I just returned from the annual conference for Internal Family Systems in Providence, Rhode Island. While there Bessel van der Kolk, one the most well-known authorities in the field of neuroscience and trauma, spoke on the healing of trauma. I found one point he made to be very instructive. He commented that there is no direct connection between the logical, reasoning faculties in the front of the head and the area in the back of the head that stores trauma.
This means that talking about trauma, which significantly uses the frontal lobes, does little to heal it. I have already known this to some degree, but this time it really sank in.
The experiential therapies often have good success with trauma. In some of these therapies much of the work is internal rather than interpersonal, but it is still experiential rather than merely talking about a problem.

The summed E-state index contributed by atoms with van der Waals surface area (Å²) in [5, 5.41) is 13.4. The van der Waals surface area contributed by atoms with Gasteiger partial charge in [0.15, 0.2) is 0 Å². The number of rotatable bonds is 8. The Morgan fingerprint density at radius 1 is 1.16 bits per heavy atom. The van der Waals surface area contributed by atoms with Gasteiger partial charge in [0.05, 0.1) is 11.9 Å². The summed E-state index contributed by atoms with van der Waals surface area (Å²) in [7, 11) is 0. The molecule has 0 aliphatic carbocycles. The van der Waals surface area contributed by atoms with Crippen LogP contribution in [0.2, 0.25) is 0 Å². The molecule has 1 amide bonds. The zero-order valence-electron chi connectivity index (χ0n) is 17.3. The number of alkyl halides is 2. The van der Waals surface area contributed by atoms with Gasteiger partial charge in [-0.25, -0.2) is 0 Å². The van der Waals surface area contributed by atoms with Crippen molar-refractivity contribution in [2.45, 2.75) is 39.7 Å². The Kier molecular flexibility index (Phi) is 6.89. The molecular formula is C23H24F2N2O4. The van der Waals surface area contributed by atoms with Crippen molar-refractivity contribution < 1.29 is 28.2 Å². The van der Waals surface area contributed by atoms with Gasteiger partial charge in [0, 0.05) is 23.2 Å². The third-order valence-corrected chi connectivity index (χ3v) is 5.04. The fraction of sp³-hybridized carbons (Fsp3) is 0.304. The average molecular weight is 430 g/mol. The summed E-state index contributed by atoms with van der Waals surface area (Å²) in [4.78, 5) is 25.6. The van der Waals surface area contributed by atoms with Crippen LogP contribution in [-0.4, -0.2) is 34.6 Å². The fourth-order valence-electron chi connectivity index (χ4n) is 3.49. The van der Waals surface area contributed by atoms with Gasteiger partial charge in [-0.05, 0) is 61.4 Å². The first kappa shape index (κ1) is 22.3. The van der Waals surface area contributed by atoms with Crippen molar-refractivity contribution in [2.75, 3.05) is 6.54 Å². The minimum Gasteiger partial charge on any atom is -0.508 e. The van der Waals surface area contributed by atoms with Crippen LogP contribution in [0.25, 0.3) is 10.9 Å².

Given this awareness, it makes sense that anxiety and depression, which are frequently associated with frontal lobe brain functions, are often helped with cognitive-behavioral techniques that also strongly utilize the front of the brain.
However, trauma is stored more in the back of the brain, and the more experiential techniques reach “back there” more effectively. I’m no expert in neuroscience, and I’m not wanting to overstate things, but even based on physical location of brain involvement it makes sense that experiential work would be more effective because more areas of the brain are intensely involved.
Of course, therapeutic work is only of value when it is done skillfully. Badly performed experiential work can be traumatic itself. If you are recovering from trauma and want to engage in experiential therapy you will want to have a credible and skilled therapist.
More to follow.